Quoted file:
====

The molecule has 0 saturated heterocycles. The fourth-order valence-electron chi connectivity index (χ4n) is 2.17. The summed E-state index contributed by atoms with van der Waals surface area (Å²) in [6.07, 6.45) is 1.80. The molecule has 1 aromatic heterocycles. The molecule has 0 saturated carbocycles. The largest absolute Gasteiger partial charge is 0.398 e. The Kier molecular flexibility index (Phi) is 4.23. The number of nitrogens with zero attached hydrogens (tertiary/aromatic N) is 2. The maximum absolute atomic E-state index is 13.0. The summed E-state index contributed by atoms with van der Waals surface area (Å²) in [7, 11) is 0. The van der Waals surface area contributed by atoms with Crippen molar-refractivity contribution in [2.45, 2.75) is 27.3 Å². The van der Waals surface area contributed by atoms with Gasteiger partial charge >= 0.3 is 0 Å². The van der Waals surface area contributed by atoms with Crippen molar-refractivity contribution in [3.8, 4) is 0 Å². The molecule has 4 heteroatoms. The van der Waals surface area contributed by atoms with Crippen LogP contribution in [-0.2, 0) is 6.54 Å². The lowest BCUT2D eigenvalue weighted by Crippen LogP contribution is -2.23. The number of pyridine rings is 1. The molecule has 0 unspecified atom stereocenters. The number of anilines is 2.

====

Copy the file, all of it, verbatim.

The molecule has 0 saturated heterocycles. The fourth-order valence-electron chi connectivity index (χ4n) is 2.17. The summed E-state index contributed by atoms with van der Waals surface area (Å²) in [6.07, 6.45) is 1.80. The molecule has 1 aromatic heterocycles. The molecule has 0 saturated carbocycles. The largest absolute Gasteiger partial charge is 0.398 e. The Kier molecular flexibility index (Phi) is 4.23. The number of nitrogens with zero attached hydrogens (tertiary/aromatic N) is 2. The maximum absolute atomic E-state index is 13.0. The summed E-state index contributed by atoms with van der Waals surface area (Å²) in [7, 11) is 0. The van der Waals surface area contributed by atoms with Crippen molar-refractivity contribution in [2.45, 2.75) is 27.3 Å². The van der Waals surface area contributed by atoms with Gasteiger partial charge >= 0.3 is 0 Å². The van der Waals surface area contributed by atoms with Crippen molar-refractivity contribution in [3.8, 4) is 0 Å². The molecule has 4 heteroatoms. The van der Waals surface area contributed by atoms with Crippen LogP contribution in [-0.2, 0) is 6.54 Å². The lowest BCUT2D eigenvalue weighted by Crippen LogP contribution is -2.23. The number of pyridine rings is 1. The molecule has 0 unspecified atom stereocenters. The number of anilines is 2.